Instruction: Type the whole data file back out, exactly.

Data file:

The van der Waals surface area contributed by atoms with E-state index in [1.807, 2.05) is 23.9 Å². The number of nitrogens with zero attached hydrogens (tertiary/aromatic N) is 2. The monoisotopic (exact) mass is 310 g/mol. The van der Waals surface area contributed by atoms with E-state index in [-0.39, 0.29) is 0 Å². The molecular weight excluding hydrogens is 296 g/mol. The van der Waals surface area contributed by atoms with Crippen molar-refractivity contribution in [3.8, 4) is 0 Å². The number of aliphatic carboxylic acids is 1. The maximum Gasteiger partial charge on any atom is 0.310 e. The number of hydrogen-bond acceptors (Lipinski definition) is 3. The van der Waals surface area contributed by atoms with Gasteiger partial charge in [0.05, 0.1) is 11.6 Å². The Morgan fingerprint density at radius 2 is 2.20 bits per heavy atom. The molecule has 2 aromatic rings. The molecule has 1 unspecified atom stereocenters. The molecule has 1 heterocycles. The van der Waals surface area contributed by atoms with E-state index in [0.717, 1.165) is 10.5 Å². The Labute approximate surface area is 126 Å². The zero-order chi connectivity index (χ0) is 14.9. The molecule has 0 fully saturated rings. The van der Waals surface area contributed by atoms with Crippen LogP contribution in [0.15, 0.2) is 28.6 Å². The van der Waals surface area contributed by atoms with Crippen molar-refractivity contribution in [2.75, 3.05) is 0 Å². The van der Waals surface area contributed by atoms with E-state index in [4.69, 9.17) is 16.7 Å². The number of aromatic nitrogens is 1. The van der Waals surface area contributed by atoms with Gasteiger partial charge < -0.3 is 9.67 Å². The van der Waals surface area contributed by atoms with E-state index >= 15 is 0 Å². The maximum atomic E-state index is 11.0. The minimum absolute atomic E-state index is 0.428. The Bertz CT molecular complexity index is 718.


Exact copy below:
The van der Waals surface area contributed by atoms with E-state index in [1.807, 2.05) is 23.9 Å². The number of nitrogens with zero attached hydrogens (tertiary/aromatic N) is 2. The monoisotopic (exact) mass is 310 g/mol. The van der Waals surface area contributed by atoms with E-state index in [-0.39, 0.29) is 0 Å². The molecular weight excluding hydrogens is 296 g/mol. The van der Waals surface area contributed by atoms with Crippen molar-refractivity contribution in [3.8, 4) is 0 Å². The number of aliphatic carboxylic acids is 1. The maximum Gasteiger partial charge on any atom is 0.310 e. The number of hydrogen-bond acceptors (Lipinski definition) is 3. The van der Waals surface area contributed by atoms with Gasteiger partial charge in [0.05, 0.1) is 11.6 Å². The Morgan fingerprint density at radius 2 is 2.20 bits per heavy atom. The molecule has 2 aromatic rings. The molecule has 1 unspecified atom stereocenters. The molecule has 1 heterocycles. The van der Waals surface area contributed by atoms with E-state index in [0.717, 1.165) is 10.5 Å². The Labute approximate surface area is 126 Å². The zero-order chi connectivity index (χ0) is 14.9. The molecule has 0 fully saturated rings. The van der Waals surface area contributed by atoms with Crippen LogP contribution in [0.15, 0.2) is 28.6 Å². The van der Waals surface area contributed by atoms with Crippen molar-refractivity contribution in [2.75, 3.05) is 0 Å². The van der Waals surface area contributed by atoms with E-state index in [4.69, 9.17) is 16.7 Å². The number of aromatic nitrogens is 1. The van der Waals surface area contributed by atoms with Gasteiger partial charge < -0.3 is 9.67 Å². The van der Waals surface area contributed by atoms with E-state index >= 15 is 0 Å². The maximum atomic E-state index is 11.0. The minimum absolute atomic E-state index is 0.428. The Bertz CT molecular complexity index is 718.